At first glance, Gladiator A.D. looks like a rather simplistic sort of fighting game. Players take on the roles of warriors of the ancient world, driving sword against shield and spear against bone in a variety of combat arenas, but High Voltage assures us that it's much more than that. It's also a roleplaying game, complete with quests, statistics, equipment, and a morality system that makes it equal parts historical fantasy fighter and epic adventure.
Let's focus first on what was actually presented to me before we move on to what I did not. What I saw was two gladiators fighting in an arena. Each had a health bar and a stamina bar, with the latter draining constantly as moves were made by High Voltage art director Matt Corso using the nunchuck and Wii remote. Honestly the fighting seemed a bit clunky or unwieldy, though Corso did mention that Wii Motion Plus support would be included in the final version. The stamina bar also dropped way too fast during battle, which is something the developer will be tweaking over time.
Once the battle was over, the camera pans to a placeholder emperor, who either gives his thumbs up or thumbs down. Either reaction will allow you to carry out a bloody and brutal execution - we're talking limbs tearing off here - but going against the Emperor's will will draw the ire of the crowd, which plays into the whole morality system in Gladiator A.D.
Curry the favor of the crowd and they will love you, showering you with gifts and items to aid you in battle, such as life-giving food. Alternatively you can play the bad boy, but High Voltage wasn't quite clear on what would happen if you did.
There's a lot of vagueness surrounding Gladiator A.D., which comes as no surprise with the title at such an early state of development. As it stands, it's looking like at least nine playable characters, all with intertwined stories, a few more unlockables, and a bunch of arenas to fight in. When I asked about online play, I was told that there were no concrete plans, but High Voltage is always looking to take full advantage of the Wii's online capabilities.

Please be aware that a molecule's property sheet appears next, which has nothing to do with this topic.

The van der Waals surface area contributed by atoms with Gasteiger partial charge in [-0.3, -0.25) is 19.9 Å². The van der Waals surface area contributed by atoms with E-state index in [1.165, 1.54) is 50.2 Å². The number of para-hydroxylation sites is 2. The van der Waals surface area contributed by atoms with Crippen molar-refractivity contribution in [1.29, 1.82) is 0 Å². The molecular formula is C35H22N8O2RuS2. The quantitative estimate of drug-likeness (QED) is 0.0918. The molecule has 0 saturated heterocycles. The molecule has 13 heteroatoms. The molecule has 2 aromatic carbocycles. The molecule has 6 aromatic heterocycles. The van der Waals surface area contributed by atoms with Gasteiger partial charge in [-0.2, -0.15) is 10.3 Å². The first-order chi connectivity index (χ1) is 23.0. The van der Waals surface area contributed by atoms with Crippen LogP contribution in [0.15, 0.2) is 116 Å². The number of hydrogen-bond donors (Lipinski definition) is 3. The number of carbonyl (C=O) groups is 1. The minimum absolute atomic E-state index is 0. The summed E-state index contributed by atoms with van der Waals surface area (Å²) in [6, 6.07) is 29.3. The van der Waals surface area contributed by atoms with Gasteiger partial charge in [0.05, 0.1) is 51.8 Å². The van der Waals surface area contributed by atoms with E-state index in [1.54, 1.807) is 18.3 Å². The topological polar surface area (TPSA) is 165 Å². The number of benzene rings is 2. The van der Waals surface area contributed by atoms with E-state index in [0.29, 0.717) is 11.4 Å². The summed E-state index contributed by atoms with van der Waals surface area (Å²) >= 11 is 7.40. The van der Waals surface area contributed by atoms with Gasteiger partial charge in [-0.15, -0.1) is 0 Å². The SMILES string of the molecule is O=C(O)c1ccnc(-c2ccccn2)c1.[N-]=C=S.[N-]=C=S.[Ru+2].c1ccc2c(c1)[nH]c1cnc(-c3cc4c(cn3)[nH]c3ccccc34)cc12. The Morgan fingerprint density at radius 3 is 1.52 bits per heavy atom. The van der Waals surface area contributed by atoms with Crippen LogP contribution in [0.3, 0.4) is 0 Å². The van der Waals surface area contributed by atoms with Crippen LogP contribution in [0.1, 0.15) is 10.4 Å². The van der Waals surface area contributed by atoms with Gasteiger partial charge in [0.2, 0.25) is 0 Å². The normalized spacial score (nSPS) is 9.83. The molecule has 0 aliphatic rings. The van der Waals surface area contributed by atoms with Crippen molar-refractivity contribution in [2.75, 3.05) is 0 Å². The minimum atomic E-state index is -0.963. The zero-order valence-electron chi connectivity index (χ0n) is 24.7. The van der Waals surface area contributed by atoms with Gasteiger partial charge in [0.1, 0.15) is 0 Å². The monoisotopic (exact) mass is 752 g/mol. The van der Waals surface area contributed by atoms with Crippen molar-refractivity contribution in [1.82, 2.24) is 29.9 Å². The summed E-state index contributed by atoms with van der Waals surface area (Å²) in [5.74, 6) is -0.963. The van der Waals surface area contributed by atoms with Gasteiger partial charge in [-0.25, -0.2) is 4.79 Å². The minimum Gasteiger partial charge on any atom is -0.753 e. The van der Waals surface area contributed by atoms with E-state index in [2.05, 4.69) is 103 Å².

From a graphical standpoint the game seems promising, with rugged-looking gladiators and nice details in the various arenas, including alcoves from which I'm told ferocious animals will spring forth, indicating that there is perhaps more to the combat than meets the eye, just as there is more to the game itself.
The single player experience in Gladiator A.D. is a roleplaying adventure. You start off as a captured slave who must work his way up to becoming the most popular gladiator in the known world, earning your freedom in the process. It's an age-old tale, and one that's been touched on in video games time and time again. There will be leveling, side quests, and moral choices, which all sound great on paper, but it remains to be seen what High Voltage actually brings to the table. Until we see more, Gladiator A.D. is a clunky-looking fighter with some grand ideas.